This was available in most super markets that our bus stopped while we were touring the country. Each serving was a square of about 4 inches side and I was a satiated soul after eating two of these and washing it down with some strong and sweet coffee.

Do the Icelanders love burgers… or does every restaurant offer them to cater to the one million tourists who visit the country every year? Regardless of the reason, we were happy to see that vegetarian and egg burgers were easily available.

Vegetarian and Egg Burger...loved hot, fried food in the cold weather

Vegetarian and Egg Burger…loved hot, fried food in the cold weather

Every burger plate came along with a generous helping of fries… not the healthiest option… but definitely a delicious option. With sub-zero temperatures of the Icelandic winters, we did not mind some deep fried food to help our body add a layer of fat! Personally, I preferred the egg burger to the vegetarian burger.

There were not more than two options available for vegetarians here…one tomato and mozzarella and the other, a salad sandwich.

Tomato and cheese sandwich

Tomato and cheese sandwich

Remember to check with the restaurant staff whether the ‘salad sandwich contains meat’ and do not trust the green sign on the package… that is no assurance of food being vegetarian. (In India, packaged food is generally marked with a red or green dot… green dot implying vegetarian food) We devoured a sandwich at the Keflavik airport, assuming that it was vegetarian… I have no clue on what kind of meat we ate!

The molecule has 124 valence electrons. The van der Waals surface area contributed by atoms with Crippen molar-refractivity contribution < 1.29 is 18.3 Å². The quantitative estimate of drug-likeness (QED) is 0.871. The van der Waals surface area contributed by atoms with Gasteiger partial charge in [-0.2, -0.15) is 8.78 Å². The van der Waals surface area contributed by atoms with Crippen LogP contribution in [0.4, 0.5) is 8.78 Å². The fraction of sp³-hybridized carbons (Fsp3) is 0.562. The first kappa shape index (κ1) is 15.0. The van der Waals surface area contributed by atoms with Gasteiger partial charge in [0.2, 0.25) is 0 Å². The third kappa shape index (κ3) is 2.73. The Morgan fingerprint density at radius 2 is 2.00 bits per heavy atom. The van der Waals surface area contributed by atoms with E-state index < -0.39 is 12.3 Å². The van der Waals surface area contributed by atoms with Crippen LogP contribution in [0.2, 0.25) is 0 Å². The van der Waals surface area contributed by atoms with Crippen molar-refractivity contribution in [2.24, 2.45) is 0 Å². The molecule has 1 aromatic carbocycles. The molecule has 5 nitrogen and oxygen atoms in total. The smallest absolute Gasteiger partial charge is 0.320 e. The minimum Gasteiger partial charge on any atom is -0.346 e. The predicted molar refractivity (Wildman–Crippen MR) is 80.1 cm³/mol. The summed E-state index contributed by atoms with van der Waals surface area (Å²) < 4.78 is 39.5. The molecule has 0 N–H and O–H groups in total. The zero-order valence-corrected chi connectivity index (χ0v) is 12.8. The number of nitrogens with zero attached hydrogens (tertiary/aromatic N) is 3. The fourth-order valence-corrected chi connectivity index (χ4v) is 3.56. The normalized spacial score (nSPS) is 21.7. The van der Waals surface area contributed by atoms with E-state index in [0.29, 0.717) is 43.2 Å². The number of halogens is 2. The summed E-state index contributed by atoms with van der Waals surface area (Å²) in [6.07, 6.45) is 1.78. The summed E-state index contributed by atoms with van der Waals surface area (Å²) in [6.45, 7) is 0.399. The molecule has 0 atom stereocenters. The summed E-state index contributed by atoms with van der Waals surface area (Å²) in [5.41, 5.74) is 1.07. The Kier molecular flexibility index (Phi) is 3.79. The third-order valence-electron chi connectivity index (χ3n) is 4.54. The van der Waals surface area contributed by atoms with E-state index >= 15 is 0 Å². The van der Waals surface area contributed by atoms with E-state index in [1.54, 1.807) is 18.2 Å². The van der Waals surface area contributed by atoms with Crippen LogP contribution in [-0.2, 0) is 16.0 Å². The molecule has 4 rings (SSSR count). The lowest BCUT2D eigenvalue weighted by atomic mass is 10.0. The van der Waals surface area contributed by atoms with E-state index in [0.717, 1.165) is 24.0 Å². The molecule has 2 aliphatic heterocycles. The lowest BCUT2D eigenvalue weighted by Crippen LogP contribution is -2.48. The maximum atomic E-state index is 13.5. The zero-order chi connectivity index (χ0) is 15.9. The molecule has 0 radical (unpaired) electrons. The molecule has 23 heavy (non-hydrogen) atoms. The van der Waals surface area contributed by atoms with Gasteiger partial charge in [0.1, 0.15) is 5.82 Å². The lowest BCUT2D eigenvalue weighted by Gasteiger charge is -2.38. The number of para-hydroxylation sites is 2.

Cookies and Desserts


If you have a sweet tooth, there are plenty of desserts to choose from. Every cafe has a range of cakes, though mostly, they contain eggs. I tried the carrot cake at a cafe near the black sand beach at Vik…yum yum yum! A giant cookie and a cup of coffee were great as a mid meal snack while travelling. We eat guilt-free while we are on a vacation. In a cold country, we tell ourselves that the calories are needed to keep us warm!

We spent about USD 15 – 20 per person for eating a warm, filling meal. For a mid meal snack with a coffee, we spent about USD 7 per person. These are the cost estimates for eating in cafes and smaller restaurants mostly on tourist routes. Expect to pay a premium if you are eating at a fancy restaurant in Reykjavik.If you are a vegetarian and are planning a trip to Iceland, worry not! You will not only survive… but be happy as well!

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4 Responses

  1. Wow, this is a great post. As a vegetarian guy, I am very worried about getting food outside Asian countries.
    Since Iceland is in my to do list, this post is big push for me to do it would worrying about finding vegetarian food.

    1. Hey Ankur! Had no problem in Iceland for food…infact, there are a couple of vegetarian only restaurants in Reykjavik!
      Plan your trip to Iceland soon…I am sure you will love the country and its people!

  2. abhishek

    oh thank you so much for this !! this has taken off such a pressure from my head. i am visiting iceland from 30ts september to 8th october and was worried about the veg food ( honestly hadn’t begun my research on food yet)

    this takes off lot from my head. is the 10-15 Dollar per person is per meal / 2 meals ( lunch and dinner) . i am assuming its per meal per person so basically for 8-9 days , i should account for atleast 1000 USD for food given we have a 4 years old kid also travelling along.